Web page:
This Call to Action has been developed by Frontline AIDS, AIDS and Rights Alliance for Southern Africa (ARASA), Global Coalition of TB ActivistsTB People, and Stop TB Partnership alongside community organisations on the frontline of the HIV and TB responses, and national, regional and global civil society groups committed to ending AIDS and TB.

We recognise and welcome the contributions that the Global Fund to Fight AIDS, TB and Malaria and a number of donor governments have already made towards tackling COVID-19. However, further action is needed to sustain progress on HIV and TB during the COVID-19 pandemic, to adapt HIV and TB programmes so that they can also address COVID-19 and to protect human rights.

With this Call, we ask governments, donors and UN partners to support our efforts, by committing to the following actions during the COVID-19 pandemic.


Even before COVID-19, the world was failing to deliver on global HIV and TB targets, and HIV prevention continues to be in crisis. Now under lockdown, we have seen prevention services disappear overnight, with disastrous consequences. Women and girls are facing higher risks of HIV infection under lockdown, due to increased levels of violence, yet many now have no access to essential HIV or SRHR services. A severe shortage of condoms is looming, and the sudden closure of harm reduction services is depriving people who use drugs of access to opioid substitution therapy and other life-saving interventions, putting them at higher risk of HIV, TB, viral Hepatitis and fatal overdose.

In many countries, we are also seeing resources diverted from the HIV and TB responses to COVID-19.  People living with HIV and TB are finding their treatment providers closed, and in some countries, supply chains are no longer functioning. The WHO has warned that if we do not overcome these interruptions, we could face more than 500,000 extra deaths from AIDS in 2020–2021. Modelling by the Stop TB Partnership has also shown that an additional 1.4 million people could die due to the impact of lockdown on TB programmes.

We ask governments to urgently recognise HIV and TB prevention and treatment as essential, and to ensure that they have enough staff, resources and supplies to continue uninterrupted HIV and TB services during the COVID-19 pandemic. We also urge donors to honour their existing commitments to sustain and increase HIV and TB funding during the COVID-19 pandemic. UNAIDS and other UN partners must continue to advocate for adequate HIV and TB funding, in order to meet global targets and avoid undoing the gains of recent years.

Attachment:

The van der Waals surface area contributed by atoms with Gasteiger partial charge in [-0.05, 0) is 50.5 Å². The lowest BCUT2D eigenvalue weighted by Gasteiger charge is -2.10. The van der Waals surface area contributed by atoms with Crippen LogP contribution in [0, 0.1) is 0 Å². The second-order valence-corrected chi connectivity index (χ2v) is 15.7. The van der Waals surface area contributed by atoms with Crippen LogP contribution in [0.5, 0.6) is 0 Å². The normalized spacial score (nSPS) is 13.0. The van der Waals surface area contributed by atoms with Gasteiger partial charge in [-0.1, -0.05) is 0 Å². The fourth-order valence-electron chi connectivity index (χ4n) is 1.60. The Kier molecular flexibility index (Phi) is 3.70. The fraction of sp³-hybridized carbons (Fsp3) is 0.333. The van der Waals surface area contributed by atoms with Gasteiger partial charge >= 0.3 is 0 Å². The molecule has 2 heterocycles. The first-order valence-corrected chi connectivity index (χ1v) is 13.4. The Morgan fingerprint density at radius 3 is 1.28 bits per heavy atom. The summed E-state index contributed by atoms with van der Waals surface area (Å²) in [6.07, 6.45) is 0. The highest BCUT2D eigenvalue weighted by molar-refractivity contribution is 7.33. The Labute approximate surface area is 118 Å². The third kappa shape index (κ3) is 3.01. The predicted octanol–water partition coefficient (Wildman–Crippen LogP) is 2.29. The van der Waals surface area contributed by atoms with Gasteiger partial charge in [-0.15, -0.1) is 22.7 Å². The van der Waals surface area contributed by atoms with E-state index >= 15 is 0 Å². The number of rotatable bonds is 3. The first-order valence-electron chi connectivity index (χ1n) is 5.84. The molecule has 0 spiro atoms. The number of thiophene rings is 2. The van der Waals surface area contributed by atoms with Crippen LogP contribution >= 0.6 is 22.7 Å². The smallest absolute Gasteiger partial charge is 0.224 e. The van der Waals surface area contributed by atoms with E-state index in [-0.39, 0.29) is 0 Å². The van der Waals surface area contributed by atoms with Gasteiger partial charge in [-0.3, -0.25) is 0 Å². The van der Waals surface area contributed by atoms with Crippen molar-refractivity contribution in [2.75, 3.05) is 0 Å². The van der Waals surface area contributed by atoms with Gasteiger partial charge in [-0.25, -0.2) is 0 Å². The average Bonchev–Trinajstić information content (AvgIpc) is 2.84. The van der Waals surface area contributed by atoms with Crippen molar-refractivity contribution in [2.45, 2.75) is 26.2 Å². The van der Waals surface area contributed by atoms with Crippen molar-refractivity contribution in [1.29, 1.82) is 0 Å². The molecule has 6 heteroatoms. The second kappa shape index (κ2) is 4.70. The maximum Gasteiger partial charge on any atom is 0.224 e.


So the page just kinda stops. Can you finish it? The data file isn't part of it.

Communities are an integral part of health systems, and networks of people living with HIV and community organisations have been on the frontline of the HIV and TB responses for decades. Many are now also playing a critical role in tackling this new pandemic, adapting their existing programmes to include COVID-19 awareness and prevention and to address the health, social and economic consequences, from gender-based violence to loss of livelihoods and food insecurity.

We call on governments, donors and UN agencies to recognise the essential work that communities on the frontline of the HIV and TB responses are doing to tackle COVID-19, and to focus on providing community organisations with the financial resources, technical support and equipment they need to adapt to COVID-19, instead of starting brand new programmes using parallel structures. We also urge donors to grant maximum flexibility to existing partners, so that they can adapt to address HIV, TB and COVID-19 together, alongside the social and economic impacts of COVID-19 restrictions, including lockdown.


As HIV and TB organisations, we know too well how stigma and human rights violations can rapidly erupt in the face of a health crisis. As COVID-19 responses by governments continue and human rights are limited to reduce the spread of the virus, we are seeing a rise in human rights abuses targeted at people who are already marginalised or criminalised due to sexual orientation, gender identity, drug use or sex work. The Frontline AIDS’ Rapid Response Fund, which provides grants to LGBT people in emergency situations, has received almost triple the number of applications since January, highlighting examples of LGBT people being jailed for putting others at risk for COVID-19, and underlining the acute challenges facing marginalised communities as this pandemic takes hold.

We demand that governments and all other state actors desist from human rights violations carried out in the name of the COVID-19 crisis, and urge them to uphold dignity and human rights for all people. We also urge donors and UN partners to make human rights a core component of their responses to COVID-19, by increasing their advocacy efforts in response to human rights violations and by ensuring that new vaccines and treatments for COVID-19 are available and affordable for all, in line with the right to health.

To sign your organisation on this Call to Action, please email: [email protected].

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